A New Texas Oil Boom Is Coming, Finally
That is, whenever the industry can sort out supply-chain issues and labor shortages.
Written by Russell Gold
In the two months since Russia invaded Ukraine and oil prices shot up to more than $100 a barrel, the perplexing question for the Texas energy industry has been: Why isn’t anyone drilling? The answer initially was that the oil business has become beholden to a new group of investors who have no interest in strapping in for a roller-coaster ride. They ponied up their money for a nice calm turn on the kiddie train. This dynamic still holds, but evidence is emerging that the recent fossil fuel boom may stick around for a while.
That could melt the frosty resistance to deploying more rigs—if only the exploration companies can find enough workers and parts to make that happen.
The most recent sign of the new interest in upping spending on production has come from Olivier Le Peuch. Never heard of him? Then you’re probably not in the industry. At the risk of dating myself, he’s the EF Hutton of the oil patch. (When he talks, people listen.) Le Peuch is the CEO of Schlumberger, the world’s largest oil-field service company. When anyone from Chevron to a one-rig family company wants to work on a well, they call Schlumberger, giving the Houston company a wide-angle view of energy trends.
Last week, Le Peuch, while announcing a surge in business and profits, said the Russian invasion had spurred interest by companies and countries in having a more secure and diverse supply of oil and gas. That means a lot of energy investment can be expected to open new producing areas and boost the output of existing areas. Overall, he said the industry is entering an “exceptional” period marked by “a cycle of higher magnitude and duration than previously anticipated.” In other words, there will be a boom—and it will be stronger and longer than expected. This message will likely be reinforced later this week when Exxon reports its first-quarter earnings, which it has hinted could feature record-breaking profits.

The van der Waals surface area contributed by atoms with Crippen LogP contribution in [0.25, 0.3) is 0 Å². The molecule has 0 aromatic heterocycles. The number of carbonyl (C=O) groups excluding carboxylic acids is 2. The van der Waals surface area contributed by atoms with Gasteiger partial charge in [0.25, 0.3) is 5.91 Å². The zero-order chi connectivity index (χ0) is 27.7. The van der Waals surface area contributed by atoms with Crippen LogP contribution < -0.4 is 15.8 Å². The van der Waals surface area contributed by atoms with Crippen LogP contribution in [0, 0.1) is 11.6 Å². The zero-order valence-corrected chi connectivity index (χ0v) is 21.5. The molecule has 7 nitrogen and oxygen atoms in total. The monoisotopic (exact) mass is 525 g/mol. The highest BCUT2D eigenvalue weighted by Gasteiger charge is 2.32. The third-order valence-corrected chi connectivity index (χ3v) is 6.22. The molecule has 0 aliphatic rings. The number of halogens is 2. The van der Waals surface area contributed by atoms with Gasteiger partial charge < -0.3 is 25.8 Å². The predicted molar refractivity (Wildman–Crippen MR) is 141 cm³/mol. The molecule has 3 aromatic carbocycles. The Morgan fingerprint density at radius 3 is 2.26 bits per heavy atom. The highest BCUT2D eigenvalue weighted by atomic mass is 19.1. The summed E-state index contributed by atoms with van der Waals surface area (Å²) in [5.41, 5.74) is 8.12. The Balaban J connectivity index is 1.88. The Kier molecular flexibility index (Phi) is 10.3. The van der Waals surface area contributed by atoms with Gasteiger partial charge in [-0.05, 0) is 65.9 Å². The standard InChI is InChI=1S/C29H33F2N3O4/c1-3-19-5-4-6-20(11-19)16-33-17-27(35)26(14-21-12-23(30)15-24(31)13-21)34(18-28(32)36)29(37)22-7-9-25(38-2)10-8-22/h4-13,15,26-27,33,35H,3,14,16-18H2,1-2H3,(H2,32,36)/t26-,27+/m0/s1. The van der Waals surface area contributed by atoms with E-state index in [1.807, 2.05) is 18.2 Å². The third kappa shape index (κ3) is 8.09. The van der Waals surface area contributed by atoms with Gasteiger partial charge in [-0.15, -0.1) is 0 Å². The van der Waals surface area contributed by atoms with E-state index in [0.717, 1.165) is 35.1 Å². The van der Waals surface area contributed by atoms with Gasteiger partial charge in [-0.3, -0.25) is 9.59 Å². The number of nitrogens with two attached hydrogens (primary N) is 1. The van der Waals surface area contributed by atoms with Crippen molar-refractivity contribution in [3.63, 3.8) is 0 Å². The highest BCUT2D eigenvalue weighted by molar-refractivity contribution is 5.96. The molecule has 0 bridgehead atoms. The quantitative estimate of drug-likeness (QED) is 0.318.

Even so, things are still lumbering along in the Permian Basin. As Texas Monthly predicted earlier this year, the big stock exchange–traded oil companies haven’t accelerated their drilling, but some privately held companies have. Indeed, the state’s oil regulator issued 1,176 permits to drill new wells in March, up from 798 in March 2021. Getting those wells drilled isn’t going to be easy. Oil companies face severe challenges, including finding qualified workers. The industry has been shedding workers over the past decade due to low prices and increased automation. Many Texans with the requisite skills found work that was more reliable and less taxing on their bodies. The CEO of Houston-based Halliburton, Jeff Miller, said the existing U.S. fracking fleet—meaning the pumping units and crews that arrive after a well has been drilled—is booked through the end of the year. Red-overalled frac crews aren’t the only resources that are hard to find. “Spare parts, engines, electronics, and many other inputs cost more and are sometimes not immediately available,” Miller told Wall Street analysts last week.
Firms also say they just don’t know what tomorrow will bring. “So much uncertainty makes it, for me at least, virtually impossible to predict anything beyond this afternoon,” an executive anonymously told the Dallas Federal Reserve’s energy survey last month. That uncertainty and the supply-chain constraints are preventing operators from fully revving their engines. That will keep energy supply lower than it would be otherwise—and prices higher than they would be otherwise.
Still, Bob McNally, president of Rapidan Energy Group and former energy adviser to President George W. Bush, told me, “There is no question in my mind we are entering a multiyear boom.” McNally said there has been a bust underway since 2014, but with rising demand and too little invested in energy, conditions now exist for that to swing to a boom. Last fall, he said, we entered the foothills of the boom, and Russia’s invasion of Ukraine sped up what was already underway. “Boom will follow bust like night follows day,” McNally said. “It is only a matter of when.”
What’s good news for roughnecks and investors in fossil fuels is bad news for motorists. This won’t come as a surprise to anyone with a pulse, as gasoline prices are near an inflation-adjusted eight-year high. And don’t expect them to fall back to 2021 levels anytime soon. What to do? One option is to buy an electric car, but you may already be too late for that. Demand for electric vehicles is high, while supply-chain problems have prevented automakers from ramping up production. Austin-based Tesla reported last week that it had three days’ supply of its vehicles on hand, down from eight days at this time a year ago. Every vehicle that rolls out of the new Gigafactory in Texas is already spoken for. Tesla CEO Elon Musk said that the wait list for some of the company’s vehicles extends into next year. Ford is facing a three-year backlog for its electric F-150, Volkswagen has a four-month wait for its new ID.4, and Subaru’s order book for its new Solterra filled up in three days, with many more drivers trying to get on a wait list.
The wallet-emptying shock of filling up our gas guzzlers will likely continue—that is, until the energy industry can (perhaps by offering higher wages or longer contracts) convince the roughnecks burned by the last bust to give the oil patch one more chance.